PHELIPS, Thomas (by 1514-90), of Sock Dennis by Montacute, Som.
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Family and Education
b. by 1514, 1st s. of Richard Phelips of Poole and Charborough, Dorset; Southwark, Surr. and London by 1st w. Emily. m. by 1535, Elizabeth, da. of Matthew Smith of Bristol, Glos., at least 4s. inc. Edward† suc. fa. 1558/60.3
Member, household of Queen Catherine Parr 1543; hayward, manor of Shapwick, Dorset 1547.4
During the 1520s Richard Phelips leased a moiety of the manor of Sock Dennis for the lives of himself, his wife, and his sons Thomas and Bertram. By the time that Phelips obtained this lease, he was probably settled in Dorset permanently, and it was left to his eldest son Thomas to take up residence: Thomas Phelips, his wife and young children were living at Sock when his errant brother wrote from Louvain asking him to intercede with their parents on his behalf. Thomas Phelips’s decision to live at Sock was perhaps influenced by his family’s long association with Montacute, in which parish the hamlet was situated and where his uncle Thomas ‘the elder’ (1483/84-1565) and his shortlived cousin ‘the younger’ Thomas (d. by 1565) had their home. Thomas Phelips of Sock was sometimes described as of Montacute, and his contemporaries did not often distinguish between him, his uncle and his cousin, so that attribution of the numerous references to the three namesakes is problematic. After an early period at court the uncle’s sphere of interest appears to have been restricted to his native shire, and this suggests that it was his nephew, the servant of Catherine Parr, whose parliamentary career began in 1545 with the help of his father Richard Phelips. After 1547 there are no certain references to Thomas Phelips ‘the younger’, so that the senior Member for three different Dorset boroughs over a span of 13 years is presumed to have been the son of Richard Phelips.5
In March 1533 Thomas Arundell asked Cromwell to continue his goodness to ‘young Phelips’, for whom his father was probably seeking a place at court. This attempt to advance his career was jeopardised several months later when he was accused of instigating a prison break at Ilchester. When the inquiry was unduly drawn out, his father protested about the manner of his treatment and begged Cromwell not to end his favour towards the young man. In the following year, when Phelips had thrown himself on the King’s mercy in the matter, Arundell wrote again to Cromwell evidently with success, as not long afterwards Richard Phelips was to ask the minister to take Thomas into his service. Thomas Phelips did not enter Cromwell’s household but instead found employment with several of the more important families in the south-west. One of the families with which Phelips and his father had dealings was that of Seymour, and this business link could explain his admission to the household of Catherine Parr on her marriage to Henry VIII.6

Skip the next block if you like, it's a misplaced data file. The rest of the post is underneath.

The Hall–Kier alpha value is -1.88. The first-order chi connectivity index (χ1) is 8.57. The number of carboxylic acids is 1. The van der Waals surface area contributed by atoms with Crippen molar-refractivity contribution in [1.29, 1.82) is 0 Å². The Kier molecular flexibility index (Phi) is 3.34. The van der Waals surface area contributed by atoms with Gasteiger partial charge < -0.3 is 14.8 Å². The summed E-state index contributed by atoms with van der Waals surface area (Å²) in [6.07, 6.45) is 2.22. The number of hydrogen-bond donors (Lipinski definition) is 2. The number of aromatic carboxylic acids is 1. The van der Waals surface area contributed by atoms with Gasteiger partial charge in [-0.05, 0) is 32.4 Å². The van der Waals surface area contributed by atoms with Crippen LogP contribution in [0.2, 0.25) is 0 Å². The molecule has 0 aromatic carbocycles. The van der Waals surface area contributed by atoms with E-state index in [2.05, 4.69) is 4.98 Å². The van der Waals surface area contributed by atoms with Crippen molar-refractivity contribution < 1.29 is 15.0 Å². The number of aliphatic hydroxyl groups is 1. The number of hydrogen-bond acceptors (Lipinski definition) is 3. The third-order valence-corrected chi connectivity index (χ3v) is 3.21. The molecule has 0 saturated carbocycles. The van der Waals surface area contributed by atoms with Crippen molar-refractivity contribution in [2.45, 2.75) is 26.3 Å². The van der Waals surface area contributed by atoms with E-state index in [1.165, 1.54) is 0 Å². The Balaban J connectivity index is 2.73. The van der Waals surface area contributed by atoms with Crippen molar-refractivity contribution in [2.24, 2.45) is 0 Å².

As one close to Queen Catherine and himself returned as a knight for Dorset in 1545 Arundell presumably promoted Phelips’s return for Wareham, but his nomination there as it was elsewhere later was almost certainly the work of his father. Arundell doubtless played a similar role two years later when Phelips was chosen for Melcombe Regis, a borough amenable to the influence of his brother-in-law, Sir John Horsey, and when the returning officer, John Sydenham, was one of his co-lessees with Edward Napper of Montacute priory from (Sir) William Petre four years previously. In the autumn of 1554 he was re-elected at Melcombe at ‘the contemplation’ of his father who undertook to pay his wages. Phelips joined the opposition to a government measure in 1555, and may have done so again in 1558 when his name is one of those marked with a circle on the copy of the list of Members in use during the second session of the Parliament of that year. Along with his father and his kinsman John Phelips he was found to be absent at the call of the House early in January 1555 and for this dereliction he was informed against in the King’s bench during the following Easter term. He was distrained for non-appearance for a year when he was fined 53s.4d. and gave as a surety Thomas Phelips of Montacute, esquire. His father died shortly before the accession of Elizabeth, and with his death Phelips lost his parliamentary patron and maybe the urge to sit in the Commons. He did not cut much of a figure in the remaining 30 years of his life.7
By his will made on 25 Sept. 1588 he asked to be buried without pomp and provided for his family. As his three elder sons had proved unsatisfactory, it was his youngest son Edward whom Phelips made his executor and to whom he left his house at Montacute, instructing him to pay £650 for it to his eldest brother. Thomas Phelips died on 28 May 1590, and Edward Phelips justified his father’s choice by becoming an eminent lawyer and Speaker of the House of Commons.8
Ref Volumes: 1509-1558
Author: M. K. Dale
- 1. Hatfield 207.
- 2. Huntington Lib. Hastings mss Parl. pprs.; Weymouth and Melcombe Regis ms misc. deeds, v. 1.
- 3. Date of birth estimated from marriage. Burke, LG (1957), 2018; Vis. Som. (Harl. Soc. xi), 23; Vis. Dorset (Harl. Soc. xx), 76; Collinson, Som. ii. 292; Hutchins, Dorset, iii. 357; LP Hen. VIII, ix; PCC 38 Drury.
- 4. E101/423/12 pt. ii, ff. 8, 40; C1/1461/34-35.
- 5. E315/385, f. 29v; C1/1167/30-32; LP Hen. VIII, ix.
- 6. LP Hen. VIII, vi, vii; Elton, Policy and Police, 112; M. L. Robertson, ‘Cromwell’s servants’ (Univ. California Los Angeles Ph.D. thesis, 1975), 539; HMC Bath, iv. 124-332 passim; E101/423/12 pt. ii. f. 8.
- 7. C1/1456/8; Bodl. e Museo 17; Weymouth and Melcombe Regis, misc. deeds, v. 1; KB27/1176-8; Guildford mus. Loseley 1331/2; CPR, 1557-8, p. 347; Wm. Salt Lib. SMS 264.
- 8. PCC 38 Drury; C142/228/6.